Joshua trees in the Nevada desert.
Some Threatened


Yucca and Hesperoyucca
  • DIVISION: Magnoliophyta (flowering plants)
  • CLASS: Liliopsida (monocotyledons)
  • ORDER: Asparagales
  • FAMILY: Agavaceae (Agave Family)
  • GENERA: Yucca (about 40 species) and Hesperoyucca (2 species)



Yuccas grow in deserts, prairies, dry woodlands, and scrub in North America, as far north as Alberta, Canada and as far south as Guatemala. They are particularly common in landscapes of the American Southwest and Mexico.

The relationship between yuccas and certain moths is a clever and mutually beneficial one. The moths get a safe place to lay their eggs and feed their larvae, while the plants get pollinated to produce another generation. Each species of yucca has a moth partner, a species of Tegeticula or Parategeticula moth. The moths emerge from their cocoons in spring, at the same time that a yucca flowers, and they gather on yucca blossoms to mate at night. Then the female scrapes yucca pollen into a lump and takes it to a different yucca plant, where she lays a few eggs inside the yucca's ovary. On her way out, she methodically rubs the plant's stigma with the pollen she gathered from the first yucca, ensuring that the flower is pollinated. As the yucca seeds mature, the developing moth larvae feed on the nearest ones, but they don't eat them all. Eventually, the seedpod bursts open, releasing the many remaining seeds, and the larvae drop to the ground, where they bury themselves and make cocoons.


Agaves and yuccas belong to the same family (Agavaceae), and they share many of the same characteristics. Both form rosettes of long, narrow, sharply pointed leaves, but yucca leaves are narrower and thinner than agave leaves.

Most yucca plants flower several times over their lifetime, bearing groups of flowers on an erect spike. Flowers are typically large, white, fleshy, and rather waxy.


Many species grow in a single rosette at ground level, but many yuccas grow a tall, trunk-like stem with a rosette at the top. Some, like the Joshua tree Y. brevifolia, grow tree-like, with branches that bear a rosette of leaves at each tip.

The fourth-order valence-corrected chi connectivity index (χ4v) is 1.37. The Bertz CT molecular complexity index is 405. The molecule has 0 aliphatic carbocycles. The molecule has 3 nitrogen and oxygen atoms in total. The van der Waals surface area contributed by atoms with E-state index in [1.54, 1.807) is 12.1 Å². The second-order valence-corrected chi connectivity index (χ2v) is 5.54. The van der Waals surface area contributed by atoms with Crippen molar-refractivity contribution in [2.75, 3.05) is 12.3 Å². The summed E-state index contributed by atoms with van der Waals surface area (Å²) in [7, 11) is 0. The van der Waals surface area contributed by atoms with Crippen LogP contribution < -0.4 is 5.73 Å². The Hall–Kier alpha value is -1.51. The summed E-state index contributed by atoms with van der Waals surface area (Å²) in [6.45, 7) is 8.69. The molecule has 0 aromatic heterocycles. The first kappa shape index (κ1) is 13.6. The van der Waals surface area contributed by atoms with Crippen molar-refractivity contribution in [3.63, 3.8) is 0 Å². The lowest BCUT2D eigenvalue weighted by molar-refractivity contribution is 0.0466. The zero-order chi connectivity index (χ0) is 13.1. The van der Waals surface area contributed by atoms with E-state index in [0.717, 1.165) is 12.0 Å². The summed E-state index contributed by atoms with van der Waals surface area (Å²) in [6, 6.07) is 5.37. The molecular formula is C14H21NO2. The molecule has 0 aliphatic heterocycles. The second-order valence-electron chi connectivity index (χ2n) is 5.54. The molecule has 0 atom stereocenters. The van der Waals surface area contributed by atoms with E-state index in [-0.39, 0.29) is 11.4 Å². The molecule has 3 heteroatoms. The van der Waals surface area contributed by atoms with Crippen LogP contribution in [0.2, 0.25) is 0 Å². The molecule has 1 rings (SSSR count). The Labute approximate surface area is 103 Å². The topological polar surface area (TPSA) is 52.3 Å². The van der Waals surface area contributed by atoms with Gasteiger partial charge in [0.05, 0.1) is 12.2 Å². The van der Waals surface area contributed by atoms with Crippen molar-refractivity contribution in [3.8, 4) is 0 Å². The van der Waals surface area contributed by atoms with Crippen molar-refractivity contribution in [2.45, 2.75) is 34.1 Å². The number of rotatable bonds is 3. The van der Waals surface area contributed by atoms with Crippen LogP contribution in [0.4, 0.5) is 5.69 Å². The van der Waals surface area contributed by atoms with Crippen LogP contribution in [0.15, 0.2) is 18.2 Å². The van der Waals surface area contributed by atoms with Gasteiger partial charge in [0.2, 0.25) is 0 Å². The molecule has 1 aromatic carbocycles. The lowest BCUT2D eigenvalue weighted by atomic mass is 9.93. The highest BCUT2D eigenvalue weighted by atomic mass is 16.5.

Various North American tribes and early California settlers used the strong fiber in yucca leaves to weave mats, cloth, and baskets; to make rope or twine; and to make sandals. They ate yucca flowers, fruits, and seeds.

Today, in addition to its popularity as a landscaping plant, yucca is an ingredient used in some livestock and poultry feeds.


Several yucca species are protected in the states in which they occur. One species endemic to Mexico, Y. queretaroensis, is listed under CITES Appendix II, which restricts international trade in this rare, endangered plant. In Canada, Y. glauca and its pollinator moth Tegeticula yuccasella are both protected species.

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Yuccas make striking ornamental landscaping plants for sunny locations, particularly in regions that are hot and dry. They are drought-tolerant, and many species and cultivars are available in nurseries.


Yuccas are pollinated at night, by moths.


Joshua trees Y. brevifolia, which grow in high deserts in California, Nevada, Arizona, and Utah, are large yuccas. They sometimes occur in colonies known as Joshua tree woodlands. An often-repeated story is that Joshua trees Y. brevifolia were named by Mormon settlers traveling west across the country in search of the promised land. That's at least partly myth; Joshua trees don't grow in the path of the historic Mormon Trail.


Yucca is used in some livestock feeds because it lowers the ammonia content of animal waste.


Some yuccas are known by the name "soapweed" or "soaptree," because their roots are high in chemicals called saponins, which mix with water to create a sudsy foam. Some Native American groups made foam from yuccas for ceremonial cleansing.